IBM wins $83 million from Groupon in e-commerce patent fight
A U.S. jury awarded IBM $82.5 million after finding that Groupon infringed four of its e-commerce patents.
Friday's verdict is a boon to IBM's intellectual-property licensing business, which last year brought in $1.19 billion for the company, holder of more than 45,000 patents.
IBM sued Chicago-based Groupon for $167 million, accusing it of building its online coupon business on the back of the IBM e-commerce inventions without permission. Midway through their first full day of deliberations in Wilmington, Delaware, jurors sided with IBM, finding that Groupon infringed the patents intentionally. The ruling means the judge can increase the damages award.
"IBM invests nearly $6 billion annually in research and development, producing innovations for society," IBM spokesman Doug Shelton said after the verdict. "We rely on our patents to protect our innovations."
Groupon is weighing its options and considering post-trial motions and an appeal, said spokesman Bill Roberts.
"We continue to believe that we do not infringe on any valid IBM patents," he said. "To the extent these patents have any value at all -- which we believe they do not -- the value is far less than what the jury awarded."
Two of the patents came out of the Prodigy online service, which started in the late 1980s and predated the web. Another is related to preserving information in a continuing conversation between clients and servers. The fourth is related to authentication and expires in 2025.
IBM argued during the two-week trial that companies have paid from $20 million to $50 million for licenses to use its thousands of patents, including tech giants such as Amazon.com, Alphabet Inc.'s Google, Facebook, Twitter and LinkedIn Corp. Groupon didn't seek IBM's permission.
The trial marked the first time in at least 20 years that a patent lawsuit filed by IBM has made it to the start of a jury trial, Shelton said.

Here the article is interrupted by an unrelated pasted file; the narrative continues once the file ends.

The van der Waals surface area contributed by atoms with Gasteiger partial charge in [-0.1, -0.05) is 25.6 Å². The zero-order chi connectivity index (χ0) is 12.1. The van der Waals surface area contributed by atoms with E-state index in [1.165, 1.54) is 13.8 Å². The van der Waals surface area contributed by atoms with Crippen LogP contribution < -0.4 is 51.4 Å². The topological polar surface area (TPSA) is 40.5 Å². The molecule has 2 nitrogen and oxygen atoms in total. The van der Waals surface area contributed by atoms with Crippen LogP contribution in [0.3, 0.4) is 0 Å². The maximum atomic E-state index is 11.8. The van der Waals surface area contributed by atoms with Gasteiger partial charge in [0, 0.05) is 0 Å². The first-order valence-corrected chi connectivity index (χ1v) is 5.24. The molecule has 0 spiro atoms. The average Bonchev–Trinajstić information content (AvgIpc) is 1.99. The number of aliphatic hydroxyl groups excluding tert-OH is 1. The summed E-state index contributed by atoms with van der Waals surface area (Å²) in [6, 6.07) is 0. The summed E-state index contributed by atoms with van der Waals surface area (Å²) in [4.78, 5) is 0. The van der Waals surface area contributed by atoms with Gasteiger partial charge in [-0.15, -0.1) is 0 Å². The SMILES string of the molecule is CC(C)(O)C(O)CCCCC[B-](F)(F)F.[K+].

The case was closely watched in the online advertising and marketing sector. At least 10 companies -- including Go Daddy Operating Co., LinkedIn and Twitter -- asked that information related to their prior IBM patent deals not be made public.
Recent reforms designed to fight abuses in the patent system have made it harder for companies to protect their intellectual property, John Desmarais, an IBM lawyer, said in an interview after the verdict. That's encouraged firms to resist IBM's demand for a licensing fee.
"It's put companies like IBM, who have real portfolios, real R&D investment dollars, in a situation where they have to go to court," Desmarais said. Although IBM emerged intact from the Groupon trial, he said "it took years and millions of dollars when it should have taken a couple of meetings."
Armonk, New York-based IBM reached a confidential settlement in December with Priceline.com, part of Booking Holdings Inc., on three of the same four patents. U.S. District Judge Leonard Stark, who also presided over the IBM-Groupon trial, ruled in October that Priceline didn't infringe the fourth patent. IBM appealed.